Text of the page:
The primary reason most people want a media tablet is, well, to access media over the Internet. But each media tablet also has its own method of transferring, storing, and organizing media files.

Getting media files onto your tablet. iTunes is Apple's not-so-secret weapon when it comes to media delivery on PCs, Macs, iPads, iPhones, and iPod Touches. It's a media organizer for movies, TV shows, music, podcasts, and books. It lets you buy music, videos, books, and all sorts of apps, as well as import your own music, videos, and books. It syncs your media content to all your devices and keeps your purchases consistent. It lets you create playlists. iTunes is the flexible central hub that simply has no rival on any competing device. You can also get files into your iPad Mini by opening the file in an email, from a cloud storage service, or via a transfer utility like GoodReader; when you open a file, the iPad will ask to launch a compatible app.

Google and Amazon.com both have music, video, and app stores, as does Microsoft for Windows tablets, but they lack iTunes' easy integration of your existing media with the media they sell. Yes, you can use direct transfer of media files (in Windows) or transfer utilities (in OS X), or cloud storage, or USB drives to transfer files to these devices, but all are poor imitations of the iTunes experience. For one thing, they're slow -- USB transfer on the non-Apple devices typically took 40 minutes for a feature-length movie, versus well under 10 minutes on the iPads. Amazon also has a cloud-based transfer utility, but it doesn't support video files.

Google's Play Music lets you upload songs from your computer to its cloud servers, so you can play your own music via streaming on Android and iOS devices. Play Music's streaming-radio option costs $10 per month but has no ads, versus Apple's free, but ad-supported, iOS-only iTunes Radio service.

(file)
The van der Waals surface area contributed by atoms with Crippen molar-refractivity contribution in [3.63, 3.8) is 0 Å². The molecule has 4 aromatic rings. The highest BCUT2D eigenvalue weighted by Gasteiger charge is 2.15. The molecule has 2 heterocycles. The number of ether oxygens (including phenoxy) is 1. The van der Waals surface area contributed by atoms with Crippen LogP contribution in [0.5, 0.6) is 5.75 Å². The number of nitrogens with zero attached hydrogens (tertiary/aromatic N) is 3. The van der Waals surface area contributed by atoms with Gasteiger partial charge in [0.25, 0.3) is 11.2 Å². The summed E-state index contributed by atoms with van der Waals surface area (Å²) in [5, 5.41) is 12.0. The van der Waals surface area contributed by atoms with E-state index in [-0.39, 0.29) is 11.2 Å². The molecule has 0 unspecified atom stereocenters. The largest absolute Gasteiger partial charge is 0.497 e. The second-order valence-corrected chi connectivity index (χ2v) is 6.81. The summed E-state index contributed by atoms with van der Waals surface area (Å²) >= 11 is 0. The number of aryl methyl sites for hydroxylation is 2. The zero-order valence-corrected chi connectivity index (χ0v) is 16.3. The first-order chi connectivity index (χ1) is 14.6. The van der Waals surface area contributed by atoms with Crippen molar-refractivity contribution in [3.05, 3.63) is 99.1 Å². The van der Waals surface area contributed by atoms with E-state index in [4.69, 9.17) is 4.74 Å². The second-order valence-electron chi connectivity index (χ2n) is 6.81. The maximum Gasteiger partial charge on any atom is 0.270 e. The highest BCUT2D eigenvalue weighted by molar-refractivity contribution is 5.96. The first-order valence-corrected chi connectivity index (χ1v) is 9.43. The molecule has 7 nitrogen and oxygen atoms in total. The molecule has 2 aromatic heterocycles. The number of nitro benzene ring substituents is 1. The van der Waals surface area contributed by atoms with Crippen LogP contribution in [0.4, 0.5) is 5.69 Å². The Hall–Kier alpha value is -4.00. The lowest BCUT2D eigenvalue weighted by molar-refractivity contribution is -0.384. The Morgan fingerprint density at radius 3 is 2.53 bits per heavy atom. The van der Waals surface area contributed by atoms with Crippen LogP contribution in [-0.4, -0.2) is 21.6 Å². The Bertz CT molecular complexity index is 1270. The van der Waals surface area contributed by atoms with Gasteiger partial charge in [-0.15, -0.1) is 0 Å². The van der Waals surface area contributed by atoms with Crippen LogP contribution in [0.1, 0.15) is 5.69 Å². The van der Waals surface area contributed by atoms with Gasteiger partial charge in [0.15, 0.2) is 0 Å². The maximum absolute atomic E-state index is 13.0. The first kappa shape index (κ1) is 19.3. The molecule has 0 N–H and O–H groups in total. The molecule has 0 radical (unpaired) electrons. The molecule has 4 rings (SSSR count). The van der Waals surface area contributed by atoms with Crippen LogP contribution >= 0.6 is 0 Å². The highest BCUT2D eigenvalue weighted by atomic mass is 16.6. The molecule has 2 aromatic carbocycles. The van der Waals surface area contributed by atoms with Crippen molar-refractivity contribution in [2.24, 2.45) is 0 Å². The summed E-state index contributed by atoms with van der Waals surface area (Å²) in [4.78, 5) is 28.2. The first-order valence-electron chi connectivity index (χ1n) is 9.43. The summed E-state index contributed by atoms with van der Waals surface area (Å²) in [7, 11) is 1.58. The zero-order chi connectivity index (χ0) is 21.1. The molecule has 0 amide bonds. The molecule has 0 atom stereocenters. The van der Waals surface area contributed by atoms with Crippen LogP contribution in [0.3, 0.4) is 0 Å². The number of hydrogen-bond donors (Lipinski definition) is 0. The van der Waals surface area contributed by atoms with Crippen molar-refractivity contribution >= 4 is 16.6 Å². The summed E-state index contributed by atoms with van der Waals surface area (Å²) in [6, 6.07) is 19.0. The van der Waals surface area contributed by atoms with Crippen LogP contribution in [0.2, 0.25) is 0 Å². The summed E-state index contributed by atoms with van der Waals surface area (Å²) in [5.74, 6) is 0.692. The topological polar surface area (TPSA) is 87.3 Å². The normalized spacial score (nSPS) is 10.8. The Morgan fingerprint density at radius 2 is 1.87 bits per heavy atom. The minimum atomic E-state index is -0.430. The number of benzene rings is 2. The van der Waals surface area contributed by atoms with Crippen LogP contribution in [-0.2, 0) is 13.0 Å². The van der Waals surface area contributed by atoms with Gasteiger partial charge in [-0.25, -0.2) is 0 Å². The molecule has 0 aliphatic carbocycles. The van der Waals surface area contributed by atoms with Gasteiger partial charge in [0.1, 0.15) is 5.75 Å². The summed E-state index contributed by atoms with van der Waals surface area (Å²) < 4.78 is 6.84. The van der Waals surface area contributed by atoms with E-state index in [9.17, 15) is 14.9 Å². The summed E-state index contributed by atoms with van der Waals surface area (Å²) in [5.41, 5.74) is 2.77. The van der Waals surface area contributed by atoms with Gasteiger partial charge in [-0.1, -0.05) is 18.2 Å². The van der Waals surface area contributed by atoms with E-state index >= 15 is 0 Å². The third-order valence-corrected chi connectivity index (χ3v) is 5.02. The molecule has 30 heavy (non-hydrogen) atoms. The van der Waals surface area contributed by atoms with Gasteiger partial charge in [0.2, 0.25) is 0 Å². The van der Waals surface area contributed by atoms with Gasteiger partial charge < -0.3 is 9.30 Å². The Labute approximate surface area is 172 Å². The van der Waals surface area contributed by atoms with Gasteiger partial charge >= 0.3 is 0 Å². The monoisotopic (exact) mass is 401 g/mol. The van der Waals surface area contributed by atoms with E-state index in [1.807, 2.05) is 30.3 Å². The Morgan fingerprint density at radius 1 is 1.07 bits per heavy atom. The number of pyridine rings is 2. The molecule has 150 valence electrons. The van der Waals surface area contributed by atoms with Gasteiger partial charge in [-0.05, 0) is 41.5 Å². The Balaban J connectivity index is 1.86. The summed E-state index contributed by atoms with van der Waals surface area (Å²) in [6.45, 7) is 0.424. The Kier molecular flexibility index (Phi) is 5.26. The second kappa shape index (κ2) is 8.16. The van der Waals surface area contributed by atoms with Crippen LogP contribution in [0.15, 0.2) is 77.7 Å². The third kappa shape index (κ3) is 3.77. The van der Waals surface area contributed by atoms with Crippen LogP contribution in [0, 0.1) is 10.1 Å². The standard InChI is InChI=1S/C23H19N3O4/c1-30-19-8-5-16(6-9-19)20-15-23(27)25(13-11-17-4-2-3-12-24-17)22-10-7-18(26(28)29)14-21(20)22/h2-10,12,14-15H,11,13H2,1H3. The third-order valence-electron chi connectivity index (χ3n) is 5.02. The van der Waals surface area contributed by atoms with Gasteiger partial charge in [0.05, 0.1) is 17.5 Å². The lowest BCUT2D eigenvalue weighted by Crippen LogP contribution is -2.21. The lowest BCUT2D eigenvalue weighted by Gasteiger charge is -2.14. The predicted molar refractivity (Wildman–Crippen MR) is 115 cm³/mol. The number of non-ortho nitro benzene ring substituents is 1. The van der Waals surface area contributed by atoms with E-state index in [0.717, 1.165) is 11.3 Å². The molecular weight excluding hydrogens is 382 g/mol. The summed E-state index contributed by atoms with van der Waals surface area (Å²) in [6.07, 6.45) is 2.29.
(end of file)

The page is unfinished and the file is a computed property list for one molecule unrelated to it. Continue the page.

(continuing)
If you use the recommended Android File Transfer utility from Google, you also have to work with a primitive file hierarchy, and you have to know the idiosyncracies of your device. On the Kindle, in order to transfer movies, they have to be stored in the Photos folder, not the Movies folder, which means they are accessible in the Photos app, not the Movies app. On the Nexus 7, Note 8.0, and Venue 7, you can put movies in the Movies folder. Got that? Also, the Android File Transfer utility often crashed when transferring files to the Kindle Fire HDX.

Many Android tablets -- including the Nexus 7, Note 8.0, and Venue 7 -- support DoubleTwist to get fairly close to iTunes' file-syncing and library-access capabilities (DoubleTwist even works with iTunes libraries). The app doesn't work with the Kindle HDX, which uses Amazon's proprietary version of Android 3.0 called Fire OS 3.0 -- and doesn't support standard Android apps.